Yesterday, Michael Brandon Hill, a 20-year-old with a history of mental illness, allegedly entered Ronald E. McNair Discovery Learning Academy, an elementary school in Decatur, Georgia, with an AK-47 and nearly 500 rounds of ammunition. Dressed in black, he'd slipped in behind someone authorized to be there and confronted Antoinette Tuff, a bookkeeper who'd just sat down temporarily to relieve the school secretary of her duty. This was serendipitous timing: Tuff is the one who ultimately convinced Hill to surrender before anyone was hurt.
In a 16-minute sit-down interview with Atlanta's WSBTV Channel 2, Antoinette Tuff relays her drawn-out interaction with Hill, who loaded his weapon in front of her and declared his intention to murder as many people as he possibly could. Her testimony, which deserves to watched in full, is absolutely tremendous.
Hill hadn't planned to exploit the element of surprise: He initially instructed Tuff to get on the school intercom to tell everybody "he wasn't playing." She called 911 and stayed on the line with the operator; He also pushed her to call a local news station because "he was gonna end his life and take all the cops and everybody with him." He shot off a round in the office with Tuff, who just kept talking with him, sensing how troubled he really was. "I knew that if he got outside, he was unstable enough to start shooting at everybody."
The incident's chronology is described imprecisely, but at one point, Hill exchanged fire with cops who were gathered outside. Hill kept saying that he was "hopeless" and didn't have any reason to live, so Tuff offered him empathy. She talked about her own life, how she'd recently gone through a devastating divorce ("I'd just lost my husband after 33 years and that was the only man that I knew since I was 13 years old"), how she had a son with multiple disabilities, and how last year she'd "felt at my low and didn't feel like anybody loved me."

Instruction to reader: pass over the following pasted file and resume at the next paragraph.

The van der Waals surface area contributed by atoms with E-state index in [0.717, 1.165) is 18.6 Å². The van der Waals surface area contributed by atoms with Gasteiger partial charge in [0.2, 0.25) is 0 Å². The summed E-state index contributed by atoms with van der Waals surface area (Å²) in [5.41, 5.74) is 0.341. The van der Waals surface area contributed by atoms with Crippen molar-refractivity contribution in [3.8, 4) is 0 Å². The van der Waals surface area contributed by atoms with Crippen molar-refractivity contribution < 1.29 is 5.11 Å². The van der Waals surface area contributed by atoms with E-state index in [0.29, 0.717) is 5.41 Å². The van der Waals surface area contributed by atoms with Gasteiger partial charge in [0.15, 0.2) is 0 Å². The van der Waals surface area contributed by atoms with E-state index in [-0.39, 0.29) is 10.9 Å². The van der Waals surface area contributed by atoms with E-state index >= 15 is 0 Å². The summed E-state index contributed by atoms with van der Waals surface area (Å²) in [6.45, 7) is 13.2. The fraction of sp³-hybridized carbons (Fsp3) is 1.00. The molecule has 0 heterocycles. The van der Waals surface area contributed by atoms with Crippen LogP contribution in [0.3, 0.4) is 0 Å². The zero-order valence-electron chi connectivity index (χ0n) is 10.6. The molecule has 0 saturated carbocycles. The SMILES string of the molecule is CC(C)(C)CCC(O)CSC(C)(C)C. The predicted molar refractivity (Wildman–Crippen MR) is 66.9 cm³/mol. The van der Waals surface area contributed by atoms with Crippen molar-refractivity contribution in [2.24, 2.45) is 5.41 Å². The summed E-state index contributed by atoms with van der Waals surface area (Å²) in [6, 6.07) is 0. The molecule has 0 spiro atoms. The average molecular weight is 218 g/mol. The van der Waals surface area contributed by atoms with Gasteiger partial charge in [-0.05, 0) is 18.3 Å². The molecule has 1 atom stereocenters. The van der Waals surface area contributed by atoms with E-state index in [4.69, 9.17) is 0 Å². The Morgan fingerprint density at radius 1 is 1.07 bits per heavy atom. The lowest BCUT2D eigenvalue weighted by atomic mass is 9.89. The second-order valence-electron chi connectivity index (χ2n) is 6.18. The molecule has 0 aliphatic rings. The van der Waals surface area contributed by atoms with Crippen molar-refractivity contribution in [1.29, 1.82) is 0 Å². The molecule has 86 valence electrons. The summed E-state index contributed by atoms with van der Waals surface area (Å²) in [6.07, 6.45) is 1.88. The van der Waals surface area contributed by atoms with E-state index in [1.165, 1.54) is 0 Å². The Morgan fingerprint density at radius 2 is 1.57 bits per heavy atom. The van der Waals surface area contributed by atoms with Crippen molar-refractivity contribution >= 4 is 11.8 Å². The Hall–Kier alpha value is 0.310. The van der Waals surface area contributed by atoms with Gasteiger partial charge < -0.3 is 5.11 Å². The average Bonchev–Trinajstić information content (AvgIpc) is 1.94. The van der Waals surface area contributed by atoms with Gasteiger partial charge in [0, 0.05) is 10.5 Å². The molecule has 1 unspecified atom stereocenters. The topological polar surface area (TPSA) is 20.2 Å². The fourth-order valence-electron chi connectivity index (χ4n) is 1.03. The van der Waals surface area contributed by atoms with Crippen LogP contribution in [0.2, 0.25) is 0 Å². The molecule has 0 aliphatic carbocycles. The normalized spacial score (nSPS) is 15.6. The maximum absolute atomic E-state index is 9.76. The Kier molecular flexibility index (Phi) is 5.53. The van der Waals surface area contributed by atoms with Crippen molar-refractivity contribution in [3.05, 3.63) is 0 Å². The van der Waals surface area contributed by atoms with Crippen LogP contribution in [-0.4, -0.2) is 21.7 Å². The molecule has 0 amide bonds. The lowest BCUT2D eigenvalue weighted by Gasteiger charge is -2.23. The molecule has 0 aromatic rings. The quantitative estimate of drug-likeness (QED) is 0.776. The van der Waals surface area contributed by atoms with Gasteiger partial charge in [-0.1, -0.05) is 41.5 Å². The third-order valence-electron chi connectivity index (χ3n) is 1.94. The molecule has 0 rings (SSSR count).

Hill started to listen. "'Look at me,' I told him, 'I'm still living,'" she continued. "He then started opening up to me and told me that he didn't take his medicine and that he was sick and that he knew that it was going to end for him because he'd already at that time started shooting at the police officers." Tuff reassured him things could get better. "I told him that was not so. I would allow them to know he didn't do anybody any harm."
(Today, NBC reports that Hill's mother died and that he'd stopped taking his medicine because his Medicaid expired. CBS adds that Hill pleaded guilty to threatening to kill his brother earlier this year.)
Eventually, Tuff convinced him that his life wasn't over. He put his guns down on the table, emptied his pockets, relinquished his bags (a "whole lot of stuff"), gave up his phone and a bottle of water. He even had her get back on the intercom and tell everybody he was sorry. As he laid on the floor unarmed, the police came in and apprehended him.
Late in the video, the Channel 2 interviewer calls Tuff a hero. The mother of two swats that away. "Wasn't nobody but God."
To contact the author of this post, email firstname.lastname@example.org.